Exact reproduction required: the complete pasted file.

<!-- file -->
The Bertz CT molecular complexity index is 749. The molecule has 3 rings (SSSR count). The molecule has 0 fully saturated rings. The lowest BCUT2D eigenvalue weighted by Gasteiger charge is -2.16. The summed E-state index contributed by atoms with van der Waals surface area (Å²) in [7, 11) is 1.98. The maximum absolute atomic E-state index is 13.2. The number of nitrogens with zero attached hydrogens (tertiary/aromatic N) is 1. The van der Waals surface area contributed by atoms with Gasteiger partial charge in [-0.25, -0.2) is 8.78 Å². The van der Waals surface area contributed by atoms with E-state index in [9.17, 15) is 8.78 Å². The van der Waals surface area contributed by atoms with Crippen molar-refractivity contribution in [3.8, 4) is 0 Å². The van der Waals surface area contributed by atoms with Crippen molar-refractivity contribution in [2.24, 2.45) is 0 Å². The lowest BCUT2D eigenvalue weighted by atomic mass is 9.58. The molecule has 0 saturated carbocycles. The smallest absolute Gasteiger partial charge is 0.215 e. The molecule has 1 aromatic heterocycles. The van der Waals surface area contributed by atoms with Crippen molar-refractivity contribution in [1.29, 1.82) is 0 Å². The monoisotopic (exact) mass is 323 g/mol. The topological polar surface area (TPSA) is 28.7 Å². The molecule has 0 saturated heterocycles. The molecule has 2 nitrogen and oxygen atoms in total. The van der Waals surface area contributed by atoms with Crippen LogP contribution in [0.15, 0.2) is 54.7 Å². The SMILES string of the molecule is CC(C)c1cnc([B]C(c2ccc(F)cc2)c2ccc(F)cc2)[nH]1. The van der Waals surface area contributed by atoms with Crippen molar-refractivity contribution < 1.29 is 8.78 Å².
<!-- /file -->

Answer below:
The Bertz CT molecular complexity index is 749. The molecule has 3 rings (SSSR count). The molecule has 0 fully saturated rings. The lowest BCUT2D eigenvalue weighted by Gasteiger charge is -2.16. The summed E-state index contributed by atoms with van der Waals surface area (Å²) in [7, 11) is 1.98. The maximum absolute atomic E-state index is 13.2. The number of nitrogens with zero attached hydrogens (tertiary/aromatic N) is 1. The van der Waals surface area contributed by atoms with Gasteiger partial charge in [-0.25, -0.2) is 8.78 Å². The van der Waals surface area contributed by atoms with E-state index in [9.17, 15) is 8.78 Å². The van der Waals surface area contributed by atoms with Crippen molar-refractivity contribution in [3.8, 4) is 0 Å². The van der Waals surface area contributed by atoms with Crippen molar-refractivity contribution in [2.24, 2.45) is 0 Å². The lowest BCUT2D eigenvalue weighted by atomic mass is 9.58. The molecule has 0 saturated carbocycles. The smallest absolute Gasteiger partial charge is 0.215 e. The molecule has 1 aromatic heterocycles. The van der Waals surface area contributed by atoms with Crippen molar-refractivity contribution in [1.29, 1.82) is 0 Å². The monoisotopic (exact) mass is 323 g/mol. The topological polar surface area (TPSA) is 28.7 Å². The molecule has 0 saturated heterocycles. The molecule has 2 nitrogen and oxygen atoms in total. The van der Waals surface area contributed by atoms with Crippen LogP contribution in [0.15, 0.2) is 54.7 Å². The SMILES string of the molecule is CC(C)c1cnc([B]C(c2ccc(F)cc2)c2ccc(F)cc2)[nH]1. The van der Waals surface area contributed by atoms with Crippen molar-refractivity contribution < 1.29 is 8.78 Å².